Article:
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In NYC, bike accidents lead to vicious ER cycle
By Jennifer Fermino
NEW YORK CITY — Maybe they should replace those bike lanes with ambulance lanes.
Thousands of New York City pedestrians have been so injured by reckless bicyclists that they've been sent to the emergency room for treatment, according to a new study.
From 2007 to 2010, roughly 2,200 New Yorkers had to go to the hospital — some as inpatients — after getting hit by a bicycle, according to the first-of-its-kind analysis by two Hunter College professors.
In fact, 55 percent of all emergency-room visits in the state resulting from bikes hitting pedestrians occur in New York City, the figures show.
It's also likely just the tip of the iceberg.
"We don't know how many people are injured and just go home, or see their family doctor," said the study's co-author Bill Milczarski, an urban planner at Hunter College.
"We have lots and lots of people competing for scarce space."
The study comes at a time when the city is vastly expanding its bike-lane network.
The report marks the first time anyone has looked at New York state hospital data to track pedestrian injuries in bike accidents.
Brooklyn residents made the most bike-related hospital trips, followed by Manhattan, which ranked first for most serious injuries resulting in ER visits.
In all, 4,121 pedestrians in the state went to the hospital after getting in an accident with a cyclist from 2007 to 2010, according to data from the state Department of Health.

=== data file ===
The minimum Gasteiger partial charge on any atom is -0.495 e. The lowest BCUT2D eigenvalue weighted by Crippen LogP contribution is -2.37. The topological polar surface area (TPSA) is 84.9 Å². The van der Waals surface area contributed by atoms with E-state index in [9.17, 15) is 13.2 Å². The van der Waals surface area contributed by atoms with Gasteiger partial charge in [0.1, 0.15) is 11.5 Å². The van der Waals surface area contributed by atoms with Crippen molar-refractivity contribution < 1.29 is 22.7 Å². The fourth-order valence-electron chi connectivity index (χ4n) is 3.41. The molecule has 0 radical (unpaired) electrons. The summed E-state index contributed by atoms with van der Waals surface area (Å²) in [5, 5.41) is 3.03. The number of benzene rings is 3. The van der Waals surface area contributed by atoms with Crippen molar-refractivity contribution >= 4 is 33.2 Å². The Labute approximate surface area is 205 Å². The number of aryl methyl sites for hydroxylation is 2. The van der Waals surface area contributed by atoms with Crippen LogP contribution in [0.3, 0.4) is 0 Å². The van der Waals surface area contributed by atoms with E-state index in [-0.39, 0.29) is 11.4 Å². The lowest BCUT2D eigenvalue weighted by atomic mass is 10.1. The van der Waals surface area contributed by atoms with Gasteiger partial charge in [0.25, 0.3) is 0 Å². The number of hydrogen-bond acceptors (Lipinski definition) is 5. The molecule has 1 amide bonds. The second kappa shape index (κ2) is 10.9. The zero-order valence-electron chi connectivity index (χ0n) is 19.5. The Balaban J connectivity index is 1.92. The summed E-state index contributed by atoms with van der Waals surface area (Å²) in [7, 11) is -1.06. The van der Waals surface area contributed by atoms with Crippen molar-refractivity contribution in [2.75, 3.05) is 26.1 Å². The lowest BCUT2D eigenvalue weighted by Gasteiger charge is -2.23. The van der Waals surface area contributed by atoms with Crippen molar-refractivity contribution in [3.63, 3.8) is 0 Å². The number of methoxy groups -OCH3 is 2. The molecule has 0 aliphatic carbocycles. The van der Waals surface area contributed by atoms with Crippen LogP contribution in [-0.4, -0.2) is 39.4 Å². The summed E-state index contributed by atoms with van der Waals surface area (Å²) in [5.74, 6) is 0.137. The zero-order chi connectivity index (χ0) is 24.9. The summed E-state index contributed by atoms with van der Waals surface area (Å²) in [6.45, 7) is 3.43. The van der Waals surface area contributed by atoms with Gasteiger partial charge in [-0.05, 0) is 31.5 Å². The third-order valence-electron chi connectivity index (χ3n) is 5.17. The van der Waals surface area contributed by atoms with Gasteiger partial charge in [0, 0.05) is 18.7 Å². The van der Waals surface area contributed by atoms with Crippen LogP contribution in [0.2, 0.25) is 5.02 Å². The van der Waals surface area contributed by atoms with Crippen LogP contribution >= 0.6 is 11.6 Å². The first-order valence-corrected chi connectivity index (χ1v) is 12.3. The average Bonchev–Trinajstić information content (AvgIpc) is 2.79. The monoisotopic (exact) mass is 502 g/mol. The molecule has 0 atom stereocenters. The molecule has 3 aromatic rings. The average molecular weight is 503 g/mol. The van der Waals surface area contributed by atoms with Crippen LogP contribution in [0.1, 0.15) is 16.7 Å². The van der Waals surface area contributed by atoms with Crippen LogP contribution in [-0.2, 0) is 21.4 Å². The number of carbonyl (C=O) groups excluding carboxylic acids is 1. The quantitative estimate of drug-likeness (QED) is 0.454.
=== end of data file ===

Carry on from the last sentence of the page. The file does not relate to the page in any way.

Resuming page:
Most of them were treated and released — just over 8 percent were admitted for treatment, the study found.
Milczarski said an earlier study of federal data — which found only about 1,000 accidents a year nationally — had a higher margin of error.
The analysis was done on behalf of the Stuart C Gruskin Foundation, a bicycle safety group founded in honor of a Jersey man who died after getting hit by a bike in Midtown.
Nancy Gruskin, the victim's widow, said the study is especially important because the city is planning to unveil a bicycle-sharing program next summer that will flood the streets with 10,000 more bikes.
"We have to make sure those cyclists follow the rules," said Gruskin.
In a statement, a spokesman for the city's Department of Transportation said the number of pedestrians being hit by bikes was "pretty low" compared with those hit by cars, but they were working to reduce the number.
"We still have to drive it down further and will continue to work with NYPD to enforce the law for everyone on the road and install bike lanes to separate vehicles from cyclists and cyclists from pedestrians," the statement said.
Copyright 2011 N.Y.P. Holdings, Inc.